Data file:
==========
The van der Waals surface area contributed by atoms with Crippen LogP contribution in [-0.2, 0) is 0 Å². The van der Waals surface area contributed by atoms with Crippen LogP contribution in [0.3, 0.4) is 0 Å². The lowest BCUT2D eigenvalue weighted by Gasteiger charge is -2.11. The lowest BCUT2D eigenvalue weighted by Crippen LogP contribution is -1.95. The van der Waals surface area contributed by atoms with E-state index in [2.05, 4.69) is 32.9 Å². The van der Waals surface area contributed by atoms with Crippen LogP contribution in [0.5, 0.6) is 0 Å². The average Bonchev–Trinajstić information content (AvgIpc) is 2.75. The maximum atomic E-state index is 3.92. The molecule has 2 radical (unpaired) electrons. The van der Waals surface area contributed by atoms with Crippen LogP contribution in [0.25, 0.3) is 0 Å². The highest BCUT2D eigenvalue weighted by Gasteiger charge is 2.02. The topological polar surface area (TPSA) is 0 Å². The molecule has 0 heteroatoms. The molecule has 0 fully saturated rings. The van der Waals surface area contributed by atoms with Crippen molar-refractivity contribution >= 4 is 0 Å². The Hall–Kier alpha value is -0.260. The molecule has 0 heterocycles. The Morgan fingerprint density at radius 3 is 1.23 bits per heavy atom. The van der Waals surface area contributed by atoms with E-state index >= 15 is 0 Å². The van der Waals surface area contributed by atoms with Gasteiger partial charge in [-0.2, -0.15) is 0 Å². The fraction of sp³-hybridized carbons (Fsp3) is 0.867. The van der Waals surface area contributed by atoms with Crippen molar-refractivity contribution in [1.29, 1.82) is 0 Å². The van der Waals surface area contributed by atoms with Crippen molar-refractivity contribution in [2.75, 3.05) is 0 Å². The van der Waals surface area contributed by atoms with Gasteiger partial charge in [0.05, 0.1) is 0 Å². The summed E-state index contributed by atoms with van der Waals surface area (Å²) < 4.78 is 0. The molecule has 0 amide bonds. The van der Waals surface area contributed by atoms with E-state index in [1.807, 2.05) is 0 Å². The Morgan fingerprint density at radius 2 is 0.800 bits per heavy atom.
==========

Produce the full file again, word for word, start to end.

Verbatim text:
The van der Waals surface area contributed by atoms with Crippen LogP contribution in [-0.2, 0) is 0 Å². The van der Waals surface area contributed by atoms with Crippen LogP contribution in [0.3, 0.4) is 0 Å². The lowest BCUT2D eigenvalue weighted by Gasteiger charge is -2.11. The lowest BCUT2D eigenvalue weighted by Crippen LogP contribution is -1.95. The van der Waals surface area contributed by atoms with E-state index in [2.05, 4.69) is 32.9 Å². The van der Waals surface area contributed by atoms with Crippen LogP contribution in [0.5, 0.6) is 0 Å². The average Bonchev–Trinajstić information content (AvgIpc) is 2.75. The maximum atomic E-state index is 3.92. The molecule has 2 radical (unpaired) electrons. The van der Waals surface area contributed by atoms with Crippen LogP contribution in [0.25, 0.3) is 0 Å². The highest BCUT2D eigenvalue weighted by Gasteiger charge is 2.02. The topological polar surface area (TPSA) is 0 Å². The molecule has 0 heteroatoms. The molecule has 0 fully saturated rings. The van der Waals surface area contributed by atoms with Crippen molar-refractivity contribution >= 4 is 0 Å². The Hall–Kier alpha value is -0.260. The molecule has 0 heterocycles. The Morgan fingerprint density at radius 3 is 1.23 bits per heavy atom. The van der Waals surface area contributed by atoms with E-state index >= 15 is 0 Å². The van der Waals surface area contributed by atoms with Gasteiger partial charge in [-0.2, -0.15) is 0 Å². The fraction of sp³-hybridized carbons (Fsp3) is 0.867. The van der Waals surface area contributed by atoms with Crippen molar-refractivity contribution in [1.29, 1.82) is 0 Å². The van der Waals surface area contributed by atoms with Crippen molar-refractivity contribution in [2.75, 3.05) is 0 Å². The van der Waals surface area contributed by atoms with Gasteiger partial charge in [0.05, 0.1) is 0 Å². The summed E-state index contributed by atoms with van der Waals surface area (Å²) < 4.78 is 0. The molecule has 0 amide bonds. The van der Waals surface area contributed by atoms with E-state index in [1.807, 2.05) is 0 Å². The Morgan fingerprint density at radius 2 is 0.800 bits per heavy atom.